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From the Vaults: 'Dr. Cyclops' (1940)

April 26, 2010 |  6:03 am

Cyclops_ad Well, this was just nowhere near as bad as I expected! Of course, it's difficult to be bored when the movie is only 77 minutes long.

Larry discovered an ad for "Dr. Cyclops" in the Daily Mirror files and gave me carte blanche to branch out into movies from 1940, so I gave it a shot. My expectations were rock-bottom. Low-budget sci-fi movies always seem like they'd be kitschy fun but so often turn out to be awful ("Teenagers From Outer Space" comes to mind). So this was really a pleasant surprise.

The titular doctor starts out as respectable biologist Dr. Thorkel (Albert Dekker, who would go on to run the mental institution where Liz Taylor gets menaced with a lobotomy in "Suddenly, Last Summer"). Thorkel has some interesting ideas about radium and human biology and The Secrets of Life, and all too soon we learn that he will kill to protect them!

Unaware of Dr. T's homicidal tendencies, a team of scientists answers his summons to come help him with his mysterious research in his jungle hideout. They're played by Charles Halton (who has a small uncredited role in "It's A Wonderful Life"), Janice Logan and Thomas Coley; joining the scientists are Victor Kilian as a strapping miner and Frank Yaconelli as Pedro, a cartoonish Latino who talks like Speedy Gonzales (Yaconelli was actually born in Italy).

It's not long before they discover Dr. Thorkel's horrible secret: He's shrinking stuff! Including Pedro's beloved horse Pinto, who is now the size of Barbie's horse Dallas! The quintet clearly knows too much, so into the shrink-ray they go.

Soon they are on the run from the enraged, now-giant doctor (earning his Cyclops moniker) and his cat! Will they survive?

CyclopsThe rest of the movie is pretty much the five tiny people running around trying not to get killed, trapped between the terrors of the jungle and the terrible Dr. Cyclops.

Since their clothes do not shrink along with them, they manage to fashion noble-looking togas out of their handkerchiefs -- except for the comic-relief Pedro, who turns his into sort of a giant diaper. In their down time they act like survivalist versions of The Littles, dismantling scissors to use as weaponry and turning tiny objects into shoes.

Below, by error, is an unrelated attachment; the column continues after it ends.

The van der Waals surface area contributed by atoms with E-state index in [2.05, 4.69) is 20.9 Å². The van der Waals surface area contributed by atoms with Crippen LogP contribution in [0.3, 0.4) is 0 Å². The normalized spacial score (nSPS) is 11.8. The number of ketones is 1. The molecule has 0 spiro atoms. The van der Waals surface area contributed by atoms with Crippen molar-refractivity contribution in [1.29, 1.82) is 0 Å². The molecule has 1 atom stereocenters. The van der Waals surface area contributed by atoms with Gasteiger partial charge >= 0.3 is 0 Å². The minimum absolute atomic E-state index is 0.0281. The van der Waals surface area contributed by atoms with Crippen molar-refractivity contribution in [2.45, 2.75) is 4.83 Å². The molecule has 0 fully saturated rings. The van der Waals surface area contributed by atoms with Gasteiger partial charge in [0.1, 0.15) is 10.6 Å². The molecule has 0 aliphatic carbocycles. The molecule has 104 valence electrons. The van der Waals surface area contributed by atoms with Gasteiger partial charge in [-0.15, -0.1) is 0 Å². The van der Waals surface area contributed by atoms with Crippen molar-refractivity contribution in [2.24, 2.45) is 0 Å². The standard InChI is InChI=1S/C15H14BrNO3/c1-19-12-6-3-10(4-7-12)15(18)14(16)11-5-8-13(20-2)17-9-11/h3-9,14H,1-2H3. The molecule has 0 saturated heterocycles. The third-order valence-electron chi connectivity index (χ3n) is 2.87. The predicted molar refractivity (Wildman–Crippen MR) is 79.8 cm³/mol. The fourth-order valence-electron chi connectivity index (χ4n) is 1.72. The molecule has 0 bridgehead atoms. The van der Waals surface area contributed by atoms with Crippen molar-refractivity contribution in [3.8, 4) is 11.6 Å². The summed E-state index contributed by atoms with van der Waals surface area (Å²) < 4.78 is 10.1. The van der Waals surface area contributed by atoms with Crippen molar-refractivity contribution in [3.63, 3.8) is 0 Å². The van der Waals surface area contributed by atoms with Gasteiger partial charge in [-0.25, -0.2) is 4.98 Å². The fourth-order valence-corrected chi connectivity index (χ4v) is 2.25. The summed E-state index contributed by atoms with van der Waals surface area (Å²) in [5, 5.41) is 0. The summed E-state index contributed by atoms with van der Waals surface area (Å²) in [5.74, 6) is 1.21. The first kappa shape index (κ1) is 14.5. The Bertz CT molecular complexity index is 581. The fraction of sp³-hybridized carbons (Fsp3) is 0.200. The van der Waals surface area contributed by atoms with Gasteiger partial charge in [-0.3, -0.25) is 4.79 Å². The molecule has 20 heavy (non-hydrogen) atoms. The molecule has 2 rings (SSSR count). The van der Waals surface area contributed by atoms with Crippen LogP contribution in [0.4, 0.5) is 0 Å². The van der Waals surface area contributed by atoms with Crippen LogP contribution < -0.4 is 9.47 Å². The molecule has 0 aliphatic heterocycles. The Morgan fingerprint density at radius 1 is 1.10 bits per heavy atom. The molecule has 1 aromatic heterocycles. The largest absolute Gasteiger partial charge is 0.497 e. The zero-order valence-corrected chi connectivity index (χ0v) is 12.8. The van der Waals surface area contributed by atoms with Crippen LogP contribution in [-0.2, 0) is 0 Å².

Dr. Cyclops chases them with a butterfly net, taking scientific measurements (they're about the size of Barbie dolls, although to my disappointment they never get around to riding on tiny Pinto). Eventually he starts chasing them with a shotgun. Yikes!

My favorite part (garden nerd alert) is when the tiny fugitives hide from Dr. Cyclops inside a large Opuntia, or prickly pear plant. Have you ever brushed your hand against one of those things? They're dotted with tiny spines that get everywhere. A giant one would NOT be a good place to hide. Silly moviemakers!

But really, the pacing of this film is pretty impressive; it's directed by Ernest B. Schoedsack of "King Kong" and produced by his co-director, Merian C. Cooper, and they know how to keep things trotting along. Every time the action starts to flag, something interesting comes along to pick it up: an alligator, a tropical thunderstorm, Dr. Cyclops with a shotgun. A fair number of animals are used, which must have been expensive -- tropical birds, a super-cute dog, poor shrunken Pinto. They definitely want you to feel like it's an adventure movie, even though the action is confined mostly to Dr. Cyclops' jungle lair.

I was also impressed by Janice Logan's character, a tough, intelligent scientist. All the posters feature her cowering in terror (and please note the very subtle image used in the DVD menu, above -- feeling inadequate, Dr. Cyclops?), but she's definitely no screaming Ann Darrow. At all points in the movie, she's part of the team, contributing to escape plans and scientific research alike, and the others treat her with collegial respect. Very nice to see.

To be perfectly honest, I figured I would watch five minutes of this movie and then keep it on in the background while I did other things, but I watched all of it. I'm not sure that I can recommend it exactly, but if you feel inclined to check it out, it's not unbearable. Low expectations -- your key to movie entertainment!

Next week: Zorro!


-- Anne Elisabeth Dillon

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